Happy Monday. Welcome to my weekly letter writing campaign for torture accountability. This campaign is designed to keep the issue of accountability under the law for the Bush administrations torture program alive. Here is how it works, every Monday I write to one of the decision makers on the issue of torture accountability. You get involved (and increase the impact) by either cutting and pasting the letter over your own signature or just writing your own letter. I even provide the e-mail links so you can cc the letter to all the decision makers.
"Originally posted at Squarestate.net"
This week we are back to writing the Attorney General, as he has the final say as to whether comprehensive investigations will accrue or not.
Dear Attorney General Holder:
I write you once again to urge your action on the issue of the Bush Administration’s apparent torture program. The legal reasons why you should act are clear. Torture is both a Federal and International crime. Under the International Conventions Against Torture, any signatory has the obligation to investigate every credible allegation of torture.
Further there is an obligation to investigate not just those that carried out the act of torture, but those who ordered it. This is due to the specific exclusion of “action on orders” as a defense for commission of torture.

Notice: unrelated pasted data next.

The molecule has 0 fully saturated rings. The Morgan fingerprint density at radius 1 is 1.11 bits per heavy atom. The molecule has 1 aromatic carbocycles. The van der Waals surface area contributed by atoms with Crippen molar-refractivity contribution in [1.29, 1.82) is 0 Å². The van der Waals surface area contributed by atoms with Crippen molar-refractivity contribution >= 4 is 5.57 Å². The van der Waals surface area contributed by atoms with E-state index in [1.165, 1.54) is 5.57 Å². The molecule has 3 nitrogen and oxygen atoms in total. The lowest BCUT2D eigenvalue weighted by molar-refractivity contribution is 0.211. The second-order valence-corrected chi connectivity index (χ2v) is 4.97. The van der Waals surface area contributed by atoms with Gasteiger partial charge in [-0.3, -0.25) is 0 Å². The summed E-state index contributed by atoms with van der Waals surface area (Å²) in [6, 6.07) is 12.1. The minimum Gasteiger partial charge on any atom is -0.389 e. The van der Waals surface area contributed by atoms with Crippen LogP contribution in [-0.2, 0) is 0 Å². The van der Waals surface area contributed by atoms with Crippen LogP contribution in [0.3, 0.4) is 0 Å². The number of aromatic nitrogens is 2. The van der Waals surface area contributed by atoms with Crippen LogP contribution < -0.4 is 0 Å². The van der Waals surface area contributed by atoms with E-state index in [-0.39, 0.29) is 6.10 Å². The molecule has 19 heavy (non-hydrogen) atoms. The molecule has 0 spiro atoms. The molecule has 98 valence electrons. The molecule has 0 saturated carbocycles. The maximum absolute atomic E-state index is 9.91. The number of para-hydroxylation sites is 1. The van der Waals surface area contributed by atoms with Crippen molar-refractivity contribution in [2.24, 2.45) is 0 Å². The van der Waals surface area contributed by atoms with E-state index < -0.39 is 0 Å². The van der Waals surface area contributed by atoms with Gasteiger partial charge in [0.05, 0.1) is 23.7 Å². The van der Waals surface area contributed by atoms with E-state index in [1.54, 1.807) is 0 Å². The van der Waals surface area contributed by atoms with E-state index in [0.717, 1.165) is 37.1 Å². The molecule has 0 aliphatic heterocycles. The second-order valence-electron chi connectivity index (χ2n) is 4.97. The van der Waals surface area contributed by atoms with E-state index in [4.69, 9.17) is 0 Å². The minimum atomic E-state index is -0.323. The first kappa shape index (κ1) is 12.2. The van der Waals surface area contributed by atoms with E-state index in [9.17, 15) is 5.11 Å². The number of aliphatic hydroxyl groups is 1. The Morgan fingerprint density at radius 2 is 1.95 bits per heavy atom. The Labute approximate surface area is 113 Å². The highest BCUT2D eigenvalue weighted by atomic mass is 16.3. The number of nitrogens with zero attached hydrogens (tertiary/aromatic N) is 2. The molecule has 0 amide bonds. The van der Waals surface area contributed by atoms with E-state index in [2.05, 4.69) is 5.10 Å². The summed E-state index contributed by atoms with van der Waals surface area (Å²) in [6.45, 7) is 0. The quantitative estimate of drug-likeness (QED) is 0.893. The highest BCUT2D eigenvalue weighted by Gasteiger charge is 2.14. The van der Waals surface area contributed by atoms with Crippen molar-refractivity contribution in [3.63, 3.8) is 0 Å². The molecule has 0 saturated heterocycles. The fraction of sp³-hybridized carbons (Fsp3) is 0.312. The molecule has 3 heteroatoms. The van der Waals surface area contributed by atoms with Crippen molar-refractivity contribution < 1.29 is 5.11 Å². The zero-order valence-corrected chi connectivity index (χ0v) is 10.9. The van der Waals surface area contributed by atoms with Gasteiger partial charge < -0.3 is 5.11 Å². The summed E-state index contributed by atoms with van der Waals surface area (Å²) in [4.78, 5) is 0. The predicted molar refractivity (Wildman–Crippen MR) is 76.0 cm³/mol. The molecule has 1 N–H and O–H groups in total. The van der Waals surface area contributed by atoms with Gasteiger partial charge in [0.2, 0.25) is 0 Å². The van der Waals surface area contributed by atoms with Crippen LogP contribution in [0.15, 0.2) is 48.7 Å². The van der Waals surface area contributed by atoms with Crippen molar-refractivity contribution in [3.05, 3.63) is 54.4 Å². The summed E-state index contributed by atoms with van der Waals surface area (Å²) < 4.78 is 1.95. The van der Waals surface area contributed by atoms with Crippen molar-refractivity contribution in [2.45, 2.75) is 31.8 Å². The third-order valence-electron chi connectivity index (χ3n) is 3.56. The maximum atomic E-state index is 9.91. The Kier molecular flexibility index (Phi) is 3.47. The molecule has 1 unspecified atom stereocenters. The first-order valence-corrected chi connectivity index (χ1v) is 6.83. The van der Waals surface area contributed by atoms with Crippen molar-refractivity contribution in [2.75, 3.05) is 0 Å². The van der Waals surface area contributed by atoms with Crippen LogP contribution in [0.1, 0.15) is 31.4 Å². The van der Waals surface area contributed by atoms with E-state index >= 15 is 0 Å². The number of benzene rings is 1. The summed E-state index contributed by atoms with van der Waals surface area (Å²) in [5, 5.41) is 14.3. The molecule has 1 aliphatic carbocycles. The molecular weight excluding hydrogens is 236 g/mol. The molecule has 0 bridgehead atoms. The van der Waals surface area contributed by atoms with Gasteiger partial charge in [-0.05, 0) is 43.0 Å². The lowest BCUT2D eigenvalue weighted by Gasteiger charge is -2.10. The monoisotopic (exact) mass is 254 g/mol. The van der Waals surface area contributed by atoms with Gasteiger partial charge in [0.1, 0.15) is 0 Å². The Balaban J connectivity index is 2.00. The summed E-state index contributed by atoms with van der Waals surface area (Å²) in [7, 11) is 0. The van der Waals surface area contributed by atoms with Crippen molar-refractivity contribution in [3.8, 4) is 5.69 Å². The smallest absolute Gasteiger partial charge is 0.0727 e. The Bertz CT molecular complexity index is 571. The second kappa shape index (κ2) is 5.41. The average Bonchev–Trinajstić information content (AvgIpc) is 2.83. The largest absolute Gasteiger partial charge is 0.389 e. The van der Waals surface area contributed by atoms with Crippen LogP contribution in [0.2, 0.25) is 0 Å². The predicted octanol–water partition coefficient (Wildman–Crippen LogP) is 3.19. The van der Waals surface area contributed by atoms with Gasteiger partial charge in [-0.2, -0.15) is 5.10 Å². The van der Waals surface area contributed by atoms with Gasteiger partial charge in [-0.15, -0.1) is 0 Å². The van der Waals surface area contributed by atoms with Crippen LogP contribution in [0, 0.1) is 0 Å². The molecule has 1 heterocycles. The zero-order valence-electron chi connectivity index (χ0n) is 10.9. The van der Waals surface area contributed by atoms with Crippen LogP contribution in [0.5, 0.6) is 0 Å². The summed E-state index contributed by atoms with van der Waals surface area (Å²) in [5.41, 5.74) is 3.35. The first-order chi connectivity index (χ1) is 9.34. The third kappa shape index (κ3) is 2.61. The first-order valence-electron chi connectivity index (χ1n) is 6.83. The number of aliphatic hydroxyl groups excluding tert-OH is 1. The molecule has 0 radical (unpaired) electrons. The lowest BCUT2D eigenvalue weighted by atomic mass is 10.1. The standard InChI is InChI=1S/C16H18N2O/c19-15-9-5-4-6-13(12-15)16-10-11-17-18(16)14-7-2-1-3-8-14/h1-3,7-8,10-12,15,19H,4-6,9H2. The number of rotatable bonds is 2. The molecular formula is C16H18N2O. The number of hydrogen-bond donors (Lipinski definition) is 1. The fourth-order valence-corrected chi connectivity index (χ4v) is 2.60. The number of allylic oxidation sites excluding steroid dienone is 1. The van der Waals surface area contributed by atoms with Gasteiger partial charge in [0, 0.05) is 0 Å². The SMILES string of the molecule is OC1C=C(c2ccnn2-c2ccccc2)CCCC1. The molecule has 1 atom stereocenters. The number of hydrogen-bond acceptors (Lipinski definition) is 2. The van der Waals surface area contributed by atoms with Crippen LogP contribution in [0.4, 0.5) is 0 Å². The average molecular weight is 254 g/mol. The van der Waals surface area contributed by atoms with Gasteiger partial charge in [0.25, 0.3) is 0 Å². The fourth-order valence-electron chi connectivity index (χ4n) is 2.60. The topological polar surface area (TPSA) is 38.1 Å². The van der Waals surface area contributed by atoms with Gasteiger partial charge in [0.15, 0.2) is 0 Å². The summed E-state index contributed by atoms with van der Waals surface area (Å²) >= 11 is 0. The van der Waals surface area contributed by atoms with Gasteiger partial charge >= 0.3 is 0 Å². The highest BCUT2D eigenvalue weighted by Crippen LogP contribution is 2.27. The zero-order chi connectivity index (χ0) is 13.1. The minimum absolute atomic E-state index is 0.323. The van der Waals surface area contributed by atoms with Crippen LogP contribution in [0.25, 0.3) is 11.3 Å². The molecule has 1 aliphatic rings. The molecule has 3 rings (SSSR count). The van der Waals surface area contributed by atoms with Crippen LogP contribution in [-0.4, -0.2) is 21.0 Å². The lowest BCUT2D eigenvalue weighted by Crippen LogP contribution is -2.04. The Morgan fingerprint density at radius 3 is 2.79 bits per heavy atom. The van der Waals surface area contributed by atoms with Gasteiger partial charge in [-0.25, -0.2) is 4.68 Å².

It is fairly clear that you and the Department of Justice have not acted on these requirements because of domestic political concerns. These concerns are probably quite real. The Republican Party and the conservative base would react vehemently to any serious investigation of the Bush Administrations ordering of torture.
This should not matter, as the rule of law is based on the idea of equal justice, regardless of political position or political calculation.
While upholding the rule of law should be enough to initiate action, it appears it is not. However, there are other considerations that you should be taking into account in making the choice to appoint a Special Prosecutor and allow him or her to fully investigate all aspects of our torture of prisoners.
It is well known, from the under oath testimony, that the Bush Administration ordered the torture of prisoners. That prisoners can not be tried because their treatment has risen to the level of torture, that we waterbaorded at least three prisoners, that we have very harshly treated hundreds more is common knowledge world wide.
Take the case of Aafia Siddiqui. She was recently convicted seven counts including attempted murder. Ms. Siddiqui is a Pakistani citizen who was on the FBI most wanted list for years before her capture. It seems that Ms. Siddiqui is guilty of the crimes she is convicted of, but the issue of United States holding of prisoners in so-called Black Sites and the torture of prisoners has clouded this issue in Pakistan.